As part of the world Trotskyist movement, the IYSSE has consistently waged a determined struggle against all forms of anti-semitism, he added. By contrast, members of the student council distorted the IYSSE's anti-capitalist stance, its criticism of the policies of right-wing Israeli Prime Minister Benjamin Netanyahu, and its opposition to a nationalist perspective as anti-Semitic, said Khamis. This is not only absurd, but represents a trivialisation of anti-Semitism, which almost produced a massacre in Halle. Following Khamis' response, the student council representatives dropped the issue.

The censorship of the IYSSE and other left-wing groups at Leipzig University is totally unacceptable. Its goal is to clear the path for right-wing forces by prohibiting all criticism of them. This is particularly significant in the state of Saxony, where the AfD is the second largest party in parliament and the state intelligence agency and police have close ties to right-wing extremist forces. The attack in Halle was an unmistakable warning.

At the federal level, the parties in the grand coalition made the AfD the official opposition in parliament and are implementing its right-wing programme. The federal government has established a widespread network of deportation camps for refugees, strengthening the intelligence agencies and police, and preparing for brutal wars, as can be seen currently in the Middle East.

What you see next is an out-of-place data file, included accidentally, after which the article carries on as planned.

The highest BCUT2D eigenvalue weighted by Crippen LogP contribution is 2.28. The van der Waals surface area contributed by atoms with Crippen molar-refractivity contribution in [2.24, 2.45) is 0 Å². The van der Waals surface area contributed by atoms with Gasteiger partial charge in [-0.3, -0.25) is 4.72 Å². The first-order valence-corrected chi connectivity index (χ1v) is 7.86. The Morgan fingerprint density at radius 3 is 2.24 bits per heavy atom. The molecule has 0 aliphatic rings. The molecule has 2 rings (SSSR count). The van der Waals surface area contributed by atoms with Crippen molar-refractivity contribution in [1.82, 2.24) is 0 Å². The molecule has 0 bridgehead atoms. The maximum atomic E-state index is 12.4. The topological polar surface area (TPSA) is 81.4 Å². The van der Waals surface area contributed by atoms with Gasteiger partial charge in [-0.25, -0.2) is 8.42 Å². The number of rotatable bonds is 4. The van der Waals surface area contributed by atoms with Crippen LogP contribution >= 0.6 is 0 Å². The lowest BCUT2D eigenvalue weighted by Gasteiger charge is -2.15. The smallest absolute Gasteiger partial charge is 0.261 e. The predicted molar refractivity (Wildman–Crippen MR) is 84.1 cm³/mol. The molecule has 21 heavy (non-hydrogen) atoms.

Anyone who criticises these policies or publicly opposes the AfD faces the full wrath of the intelligence agencies and the state apparatus. For example, the intelligence agency in Saxony described those who attended a concert against right-wing extremist violence in Chemnitz as “left-wing extremists.” The Sozialistische Gleichheitspartei (SGP), whose youth movement is the IYSSE, is slandered in the Secret Service Report as “left-wing extremist” because it opposes capitalism and nationalism.

The youth organisations of the government parties, which fail to even come close to a majority among students, are exploiting their positions to impose censorship on university campuses. They want to silence anyone who criticises government policies and resists the far-right.

We therefore call upon all students to oppose this attack on democratic rights. Make contact with us, send us protest letters, and attend our meetings.